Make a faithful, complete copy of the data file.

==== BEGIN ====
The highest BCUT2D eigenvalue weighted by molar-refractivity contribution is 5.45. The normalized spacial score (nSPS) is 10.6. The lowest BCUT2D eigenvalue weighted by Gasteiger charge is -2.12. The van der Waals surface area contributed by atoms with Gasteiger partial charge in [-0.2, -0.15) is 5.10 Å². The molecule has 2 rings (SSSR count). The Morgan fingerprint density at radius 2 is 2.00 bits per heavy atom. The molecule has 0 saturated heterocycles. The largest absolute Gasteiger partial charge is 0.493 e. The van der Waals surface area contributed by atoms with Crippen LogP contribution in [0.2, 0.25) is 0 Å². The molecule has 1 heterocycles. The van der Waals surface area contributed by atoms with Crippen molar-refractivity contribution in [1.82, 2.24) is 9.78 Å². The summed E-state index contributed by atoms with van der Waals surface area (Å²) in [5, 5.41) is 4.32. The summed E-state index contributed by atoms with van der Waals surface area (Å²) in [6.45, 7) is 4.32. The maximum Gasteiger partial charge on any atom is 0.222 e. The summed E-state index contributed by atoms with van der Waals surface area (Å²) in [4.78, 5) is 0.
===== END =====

The highest BCUT2D eigenvalue weighted by molar-refractivity contribution is 5.45. The normalized spacial score (nSPS) is 10.6. The lowest BCUT2D eigenvalue weighted by Gasteiger charge is -2.12. The van der Waals surface area contributed by atoms with Gasteiger partial charge in [-0.2, -0.15) is 5.10 Å². The molecule has 2 rings (SSSR count). The Morgan fingerprint density at radius 2 is 2.00 bits per heavy atom. The molecule has 0 saturated heterocycles. The largest absolute Gasteiger partial charge is 0.493 e. The van der Waals surface area contributed by atoms with Crippen LogP contribution in [0.2, 0.25) is 0 Å². The molecule has 1 heterocycles. The van der Waals surface area contributed by atoms with Crippen molar-refractivity contribution in [1.82, 2.24) is 9.78 Å². The summed E-state index contributed by atoms with van der Waals surface area (Å²) in [5, 5.41) is 4.32. The summed E-state index contributed by atoms with van der Waals surface area (Å²) in [6.45, 7) is 4.32. The maximum Gasteiger partial charge on any atom is 0.222 e. The summed E-state index contributed by atoms with van der Waals surface area (Å²) in [4.78, 5) is 0.